The >Home Ministry has responded swiftly to these complaints by rushing eye specialists to J&K. This gesture needs to be applauded. The Home Minister also visited Srinagar a few days ago and reportedly advised against excesses while dispersing mobs. A committee, he said, would be set up to examine other non-lethal alternatives to pellets.

Assessing police action

There are two important aspects to this controversy, which have relevance to the criminal justice system. First, since it is difficult to quantify the amount of force that the police can legitimately employ when order is threatened, the state has a huge responsibility to quickly assess police action and punish policemen in cases of wanton violence. Many governments fight shy of this duty and invite odium upon themselves. Such failure to fix responsibility is invariably attributed to the need to preserve police morale. We have seen this happening over and over again in J&K. This is why opposition to the use of pellets is symbolic of the overall dislike of the police in the Valley.

Second, any action to whittle down the operational autonomy of the police in disturbed areas should be taken only after great deliberation on the likely impact on police effectiveness and the morale of the forces. Otherwise there could be problems that may adversely affect the image of the government itself. No government can afford to be soft on lawbreakers nor can it permit arbitrary police conduct in the field.

Criminal justice scholars across the world, especially in U.S. universities, have conducted serious research in this area. Their broad conclusions converge on the inevitability of the police resorting to force and the need to simultaneously bridle police hands so that there are no excesses. In the U.S., the police have also been accused in the recent past of biases while using force. While it is fortunate that in J&K there are only mild overtones of prejudice, a controversy over pellet use could always degenerate into accusations of prejudice and political motivation. This is why we need serious introspection and quick corrective action.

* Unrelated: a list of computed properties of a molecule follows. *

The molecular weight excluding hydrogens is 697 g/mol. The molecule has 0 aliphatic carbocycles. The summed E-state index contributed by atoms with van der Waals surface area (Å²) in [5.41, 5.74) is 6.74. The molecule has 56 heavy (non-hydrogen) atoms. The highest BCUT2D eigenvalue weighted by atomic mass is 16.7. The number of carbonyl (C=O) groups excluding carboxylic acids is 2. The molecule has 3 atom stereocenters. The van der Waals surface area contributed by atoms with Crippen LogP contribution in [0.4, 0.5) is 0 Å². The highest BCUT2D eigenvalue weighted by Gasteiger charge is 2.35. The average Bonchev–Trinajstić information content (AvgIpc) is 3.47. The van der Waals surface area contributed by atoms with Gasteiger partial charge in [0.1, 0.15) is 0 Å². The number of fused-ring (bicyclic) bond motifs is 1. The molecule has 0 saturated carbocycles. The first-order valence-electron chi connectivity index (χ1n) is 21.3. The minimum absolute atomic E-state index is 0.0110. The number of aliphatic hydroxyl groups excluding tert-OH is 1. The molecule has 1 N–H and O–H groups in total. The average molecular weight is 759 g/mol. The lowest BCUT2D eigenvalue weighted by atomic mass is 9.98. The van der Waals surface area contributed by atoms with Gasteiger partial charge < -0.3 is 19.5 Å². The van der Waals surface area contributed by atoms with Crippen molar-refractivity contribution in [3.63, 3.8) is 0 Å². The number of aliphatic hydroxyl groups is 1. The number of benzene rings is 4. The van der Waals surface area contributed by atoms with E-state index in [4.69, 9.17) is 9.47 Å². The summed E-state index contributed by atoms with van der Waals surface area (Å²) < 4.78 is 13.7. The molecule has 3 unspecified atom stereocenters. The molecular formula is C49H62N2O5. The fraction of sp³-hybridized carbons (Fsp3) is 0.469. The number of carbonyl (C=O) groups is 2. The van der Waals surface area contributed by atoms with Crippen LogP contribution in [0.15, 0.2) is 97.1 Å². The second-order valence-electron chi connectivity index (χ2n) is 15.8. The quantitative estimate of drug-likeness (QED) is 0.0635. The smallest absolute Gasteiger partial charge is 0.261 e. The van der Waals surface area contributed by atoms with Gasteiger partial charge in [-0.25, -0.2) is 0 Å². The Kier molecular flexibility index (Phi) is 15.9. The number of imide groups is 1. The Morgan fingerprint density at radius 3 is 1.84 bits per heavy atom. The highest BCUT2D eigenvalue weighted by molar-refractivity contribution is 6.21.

The objective should be to find out whether there is any other non-lethal method to handle demonstrations. Indian police use tear gas, lathis, and sometimes water cannons before resorting to the use of firearms to break up violent crowds. Police firing was a rare occurrence until about two decades ago, but with growing violence in India it has become distressingly frequent. Judicial probes into such action have seldom ended in adverse findings against the police.

The administrative response to mob violence will need to blend firmness with moderation. A trained force under professional police leadership combined with an understanding ruling class can do a lot to steer through the dilemma. This is possible only if our polity succeeds in insulating the police from constant political pressures. As things stand now, this seems a pipe dream.

R.K. Raghavan is a former CBI Director and D. Sivanandhan is a former Commissioner of Police, Mumbai, and a former DGP of Maharashtra.

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Printable version | Aug 6, 2020 12:16:09 PM | https://www.thehindu.com/opinion/op-ed/No-substitute-to-accountability/article14508122.ece